“The Lost Carousel of Provence” (Berkley), by Juliet Blackwell
Cady Drake is a loner who is perfectly content hiding behind the lens of her camera. After a sudden, unexpected loss, her friend lines up a photography job for Cady in France. Cady’s assignment is simple: shoot Parisian carousels for a coffee-table book.
The subject matter may seem random to some, but Cady has an affection for carousels, thanks to a gift she received when she was younger. Her eloquent wooden rabbit is thought to be sculpted by the famous French carousel carver Gustave Bayol. She’s determined to find out more about its history, especially when she discovers a photo and love note hidden in the rabbit’s belly.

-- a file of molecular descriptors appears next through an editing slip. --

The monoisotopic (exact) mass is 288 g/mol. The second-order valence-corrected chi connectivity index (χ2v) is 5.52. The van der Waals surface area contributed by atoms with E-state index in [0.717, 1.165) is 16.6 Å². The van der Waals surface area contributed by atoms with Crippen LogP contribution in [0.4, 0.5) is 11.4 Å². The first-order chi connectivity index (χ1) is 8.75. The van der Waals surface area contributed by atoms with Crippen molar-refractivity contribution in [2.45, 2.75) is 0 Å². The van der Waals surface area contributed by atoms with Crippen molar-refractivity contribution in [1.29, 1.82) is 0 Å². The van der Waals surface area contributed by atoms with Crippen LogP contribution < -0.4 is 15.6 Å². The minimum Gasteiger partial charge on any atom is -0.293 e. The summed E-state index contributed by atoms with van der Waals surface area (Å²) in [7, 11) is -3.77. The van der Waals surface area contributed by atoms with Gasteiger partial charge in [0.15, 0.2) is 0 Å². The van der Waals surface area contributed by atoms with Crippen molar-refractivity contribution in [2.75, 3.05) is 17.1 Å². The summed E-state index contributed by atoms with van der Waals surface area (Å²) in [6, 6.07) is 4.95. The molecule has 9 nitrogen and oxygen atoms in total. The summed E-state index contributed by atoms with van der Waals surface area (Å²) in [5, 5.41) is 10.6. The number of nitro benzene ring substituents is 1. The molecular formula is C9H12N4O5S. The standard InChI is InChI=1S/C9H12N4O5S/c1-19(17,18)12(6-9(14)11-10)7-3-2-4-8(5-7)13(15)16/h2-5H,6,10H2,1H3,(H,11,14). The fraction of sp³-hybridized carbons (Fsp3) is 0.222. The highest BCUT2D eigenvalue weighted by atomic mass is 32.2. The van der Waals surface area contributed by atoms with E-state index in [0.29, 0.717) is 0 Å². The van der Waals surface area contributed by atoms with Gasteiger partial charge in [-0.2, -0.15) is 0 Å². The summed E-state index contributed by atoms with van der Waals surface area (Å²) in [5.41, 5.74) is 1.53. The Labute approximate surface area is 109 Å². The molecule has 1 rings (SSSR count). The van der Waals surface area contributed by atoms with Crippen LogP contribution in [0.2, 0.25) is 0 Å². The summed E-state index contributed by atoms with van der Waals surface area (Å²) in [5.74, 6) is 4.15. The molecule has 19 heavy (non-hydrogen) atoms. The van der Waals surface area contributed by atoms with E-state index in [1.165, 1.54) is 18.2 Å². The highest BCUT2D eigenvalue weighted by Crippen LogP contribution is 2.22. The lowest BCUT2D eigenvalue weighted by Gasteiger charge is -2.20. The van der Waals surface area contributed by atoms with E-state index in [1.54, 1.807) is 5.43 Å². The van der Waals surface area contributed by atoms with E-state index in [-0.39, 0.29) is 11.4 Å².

Cady’s travels take her all around France, but she finds herself drawn to Chateau Clement for its rich history and mysterious rumors surrounding its once beautiful carousel. The chateau’s crusty owner wants nothing to do with the American or her nosy questions. But Cady manages to gain the old man’s trust and soon finds herself uncovering decades of clues and photographs pertaining to the lost carousel. And in doing so, she exposes long-kept secrets about a prominent family in Provence.
Author Juliet Blackwell is clearly enamored by art, history and the allure of Paris. She takes something as simple as a carousel and weaves an intricate story that spans generations. Blackwell uses an outsider’s passion to shine a light into the dark past of a broken family and how a sweet, wooden rabbit can bring them together again.